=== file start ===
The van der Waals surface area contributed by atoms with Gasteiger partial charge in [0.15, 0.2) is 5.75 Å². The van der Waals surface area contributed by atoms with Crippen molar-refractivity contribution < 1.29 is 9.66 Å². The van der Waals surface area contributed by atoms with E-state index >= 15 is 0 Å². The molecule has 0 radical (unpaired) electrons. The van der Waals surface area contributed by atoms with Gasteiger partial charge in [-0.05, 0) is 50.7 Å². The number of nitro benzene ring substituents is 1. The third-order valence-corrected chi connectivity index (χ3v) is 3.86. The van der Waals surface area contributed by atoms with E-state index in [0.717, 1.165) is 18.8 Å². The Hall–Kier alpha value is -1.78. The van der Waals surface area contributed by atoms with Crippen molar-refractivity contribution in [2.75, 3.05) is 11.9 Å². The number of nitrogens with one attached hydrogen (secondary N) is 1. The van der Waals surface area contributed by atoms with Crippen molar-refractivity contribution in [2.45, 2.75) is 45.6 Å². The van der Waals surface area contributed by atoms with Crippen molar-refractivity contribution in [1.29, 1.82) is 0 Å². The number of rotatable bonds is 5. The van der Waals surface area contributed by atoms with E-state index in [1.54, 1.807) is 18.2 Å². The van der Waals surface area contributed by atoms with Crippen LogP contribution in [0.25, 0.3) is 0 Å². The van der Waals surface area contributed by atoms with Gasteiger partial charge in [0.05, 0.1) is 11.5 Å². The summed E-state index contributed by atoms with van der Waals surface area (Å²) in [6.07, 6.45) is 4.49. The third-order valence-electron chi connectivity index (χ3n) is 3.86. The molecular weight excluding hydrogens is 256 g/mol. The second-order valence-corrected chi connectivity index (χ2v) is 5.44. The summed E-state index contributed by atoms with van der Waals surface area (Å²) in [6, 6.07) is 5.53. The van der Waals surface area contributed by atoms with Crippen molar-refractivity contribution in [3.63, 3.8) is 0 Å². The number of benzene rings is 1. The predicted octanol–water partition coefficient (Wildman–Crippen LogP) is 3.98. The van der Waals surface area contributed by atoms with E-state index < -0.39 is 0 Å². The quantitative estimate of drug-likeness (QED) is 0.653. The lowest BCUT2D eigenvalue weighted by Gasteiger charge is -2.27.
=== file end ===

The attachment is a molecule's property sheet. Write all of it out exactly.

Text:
The van der Waals surface area contributed by atoms with Gasteiger partial charge in [0.15, 0.2) is 5.75 Å². The van der Waals surface area contributed by atoms with Crippen molar-refractivity contribution < 1.29 is 9.66 Å². The van der Waals surface area contributed by atoms with E-state index >= 15 is 0 Å². The molecule has 0 radical (unpaired) electrons. The van der Waals surface area contributed by atoms with Gasteiger partial charge in [-0.05, 0) is 50.7 Å². The number of nitro benzene ring substituents is 1. The third-order valence-corrected chi connectivity index (χ3v) is 3.86. The van der Waals surface area contributed by atoms with E-state index in [0.717, 1.165) is 18.8 Å². The Hall–Kier alpha value is -1.78. The van der Waals surface area contributed by atoms with Crippen molar-refractivity contribution in [2.75, 3.05) is 11.9 Å². The number of nitrogens with one attached hydrogen (secondary N) is 1. The van der Waals surface area contributed by atoms with Crippen molar-refractivity contribution in [2.45, 2.75) is 45.6 Å². The van der Waals surface area contributed by atoms with Crippen molar-refractivity contribution in [1.29, 1.82) is 0 Å². The number of rotatable bonds is 5. The van der Waals surface area contributed by atoms with E-state index in [1.54, 1.807) is 18.2 Å². The van der Waals surface area contributed by atoms with Crippen LogP contribution in [0.25, 0.3) is 0 Å². The van der Waals surface area contributed by atoms with Gasteiger partial charge in [0.05, 0.1) is 11.5 Å². The summed E-state index contributed by atoms with van der Waals surface area (Å²) in [6.07, 6.45) is 4.49. The third-order valence-electron chi connectivity index (χ3n) is 3.86. The molecular weight excluding hydrogens is 256 g/mol. The second-order valence-corrected chi connectivity index (χ2v) is 5.44. The summed E-state index contributed by atoms with van der Waals surface area (Å²) in [6, 6.07) is 5.53. The van der Waals surface area contributed by atoms with Crippen molar-refractivity contribution in [3.63, 3.8) is 0 Å². The number of benzene rings is 1. The predicted octanol–water partition coefficient (Wildman–Crippen LogP) is 3.98. The van der Waals surface area contributed by atoms with E-state index < -0.39 is 0 Å². The quantitative estimate of drug-likeness (QED) is 0.653. The lowest BCUT2D eigenvalue weighted by Gasteiger charge is -2.27.